Links and Stockwell feel that "These couples, in our experience, can have a workable relationship as long as the complementarity of meeting the narcissistic needs provides each member some satisfaction and some flexibility of roles." This implies that the therapist should in some cases accept an inherently inequitable non-egalitarian relationship between two partners. The therapist should recognize that non-mainstream or non-American cultural models with or without characterological issues may support an inequitable model that one or both partners find personally functional. If only one partner believes in and wants to practice an unequal relationship, the couplehood is threatened and therapy very complicated. If both partners accept some unequal relationship as their functionality, then the therapist would need to work within their definitions. The therapist may need to reconcile strong personal feelings about the inherent health of inequitable partner relationships. He or she should take care not to impose personal values about how a couple should function onto the partners. The therapist further needs to determine if the couple's model comes from cultural models (or whether cultural conflict has arisen between the partners' respective models) or if characterological- specifically, narcissistic issues demand the unequal model. A cross-cultural approach is indicated if the issues are primarily cultural.
With narcissism, "The couple therapist can decide that a couple is appropriate for therapy by assessing the three parameters" (Links and Stockwell, 2002, page 527). The role of the therapist in meeting the narcissist's needs becomes important. "We find that to stabilize the presenting crisis, the narcissistic individual will need some of his/her gratification from the therapist." They suggest when possible to have a co-therapy team where one therapist "purposely attend to the needs of the narcissistic individual." Since this is not practical for many therapists, the therapist would need to find ways to connect with the narcissistic partner through appropriate attention. The challenge would be how to do so with strong counter-transference and transference while maintaining therapeutic integrity. The therapist needs to be vigilant that fawning admiration and validation is often dismissed by the narcissist and may be counter-therapeutic anyway. The therapeutic relationship should be driven by theoretical conceptualization of the narcissist's etiology. It defines the intimate relationship and also has implications for the therapeutic relationship. "…the alliance between a masochistic or self-defeating person and a narcissistic individual often has a deep-seated wish to heal an old narcissistic injury that was the result of interactions with a critical or rejecting parent. This person seeks this relationship to try to finally get the love and approval of a parent substitute. Often, early in the relationship, the masochistic partner shows his/her love and admiration while providing caregiving. The initial idealization and admiration build up his/her own self-esteem, and, of course, meet the narcissistic needs of the narcissistic individual. This pattern can fall apart, however, because a narcissistic person demands that the partner act as a slave to his/her needs. Trouble develops when the narcissist sees the masochist as engulfing, and dependent, and the narcissist may look for other players to gratify his/her need, running away from the fear of being engulfed"(Links and Stockwell, 2002, page 527).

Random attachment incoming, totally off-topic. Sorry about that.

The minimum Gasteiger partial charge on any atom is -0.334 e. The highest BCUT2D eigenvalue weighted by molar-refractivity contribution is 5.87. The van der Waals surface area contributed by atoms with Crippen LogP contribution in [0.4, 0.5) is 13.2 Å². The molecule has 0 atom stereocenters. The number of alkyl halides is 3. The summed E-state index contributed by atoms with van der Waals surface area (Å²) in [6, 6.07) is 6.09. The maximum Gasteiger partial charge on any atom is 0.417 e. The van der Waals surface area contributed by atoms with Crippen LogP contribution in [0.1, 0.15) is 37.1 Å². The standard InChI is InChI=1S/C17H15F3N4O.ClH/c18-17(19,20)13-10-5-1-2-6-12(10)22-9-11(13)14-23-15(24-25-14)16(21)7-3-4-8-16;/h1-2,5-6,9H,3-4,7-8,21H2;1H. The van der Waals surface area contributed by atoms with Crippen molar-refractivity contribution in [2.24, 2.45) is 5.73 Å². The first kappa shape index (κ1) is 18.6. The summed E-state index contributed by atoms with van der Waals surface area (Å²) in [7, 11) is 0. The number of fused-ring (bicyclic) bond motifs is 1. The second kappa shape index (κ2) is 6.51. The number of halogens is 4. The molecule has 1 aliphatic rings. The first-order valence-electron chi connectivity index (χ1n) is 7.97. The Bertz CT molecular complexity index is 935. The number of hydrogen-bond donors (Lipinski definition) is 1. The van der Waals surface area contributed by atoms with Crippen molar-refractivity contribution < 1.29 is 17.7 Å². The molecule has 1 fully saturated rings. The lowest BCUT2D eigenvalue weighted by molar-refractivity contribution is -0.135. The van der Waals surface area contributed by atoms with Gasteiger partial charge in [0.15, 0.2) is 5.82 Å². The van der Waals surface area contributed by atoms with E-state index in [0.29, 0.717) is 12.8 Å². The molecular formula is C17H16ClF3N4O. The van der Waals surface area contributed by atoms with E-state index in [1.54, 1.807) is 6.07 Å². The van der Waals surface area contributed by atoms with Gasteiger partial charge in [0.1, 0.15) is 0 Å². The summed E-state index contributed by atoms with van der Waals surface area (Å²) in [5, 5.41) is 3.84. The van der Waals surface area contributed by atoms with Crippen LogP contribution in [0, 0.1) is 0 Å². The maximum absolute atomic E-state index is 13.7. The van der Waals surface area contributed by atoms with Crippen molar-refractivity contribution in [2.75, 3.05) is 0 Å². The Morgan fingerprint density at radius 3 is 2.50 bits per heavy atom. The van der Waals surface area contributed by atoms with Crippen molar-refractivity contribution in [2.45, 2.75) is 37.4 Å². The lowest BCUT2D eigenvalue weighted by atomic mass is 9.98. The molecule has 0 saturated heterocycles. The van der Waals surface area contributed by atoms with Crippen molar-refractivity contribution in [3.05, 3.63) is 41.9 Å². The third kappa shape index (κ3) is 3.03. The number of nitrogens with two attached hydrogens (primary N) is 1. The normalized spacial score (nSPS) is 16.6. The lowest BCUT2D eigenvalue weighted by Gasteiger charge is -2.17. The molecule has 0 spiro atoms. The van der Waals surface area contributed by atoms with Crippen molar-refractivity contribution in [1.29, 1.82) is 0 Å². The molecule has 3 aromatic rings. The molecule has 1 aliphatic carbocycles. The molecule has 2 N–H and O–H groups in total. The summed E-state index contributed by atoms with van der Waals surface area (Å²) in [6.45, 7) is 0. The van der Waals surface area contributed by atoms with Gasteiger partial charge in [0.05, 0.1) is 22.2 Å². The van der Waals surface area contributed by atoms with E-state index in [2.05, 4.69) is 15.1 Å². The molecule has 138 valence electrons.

The breakdown for the partner or spouse of the narcissist may occur as he or she feels gradually more excluded from the narcissist's professional development in the some cases. For example, for some spouses, "the professional role of the physician-husband may be used for the gratification of his emotional needs—what we now call narcissist needs—and an increasing withdrawal from the family takes place. This is especially painful when the wife has had an important role in the early career development of her physician-husband, and is now left in a hostile-dependent situation that often leads to alcoholism and addiction" (Chessick, 1976, page 523) or other compulsive or acting out behavior. The other partner feels betrayed for not having his or her investment earlier in the relationship honored with ongoing appreciation or benefits. "Mackie sheds further light on the subject by calling attention to the tendency of the practitioner (the narcissist) to 'defend himself against the direct expression of 'sick' or dependent parts of himself and to project these instead onto the spouse or other relatives'; thus he would unconsciously encourage his wife or child sliding into a hostile-dependent position, and becoming 'sick.'" Since the narcissist often cannot acknowledge neither his or her culpability or weakness of any kind, he or she may convince his or her partner that the narcissist holds no responsibility. The other partner is told and encouraged to believe it is all his or her fault. The narcissist can be so convincing that his or her partner virtually accepts that up is down and red is blue. In the isolated dyad, the other partner often has no reference and no social feedback from any outsider to counter falling down the narcissistic partner's rabbit hole. One of the motivations for the narcissist's resistance to couple therapy comes from wanting to avoid any third-person perspective that may find him or her imperfect. Once in couple therapy, the narcissist can have an intensive antagonistic reaction to any therapist suggestion that there are alternative perspectives to his or hers… that is he or she is… wrong! At that point, the narcissist shifts his or her energy or accusations to making the therapist the "sick" professional as he or she had made the partner the "sick" spouse.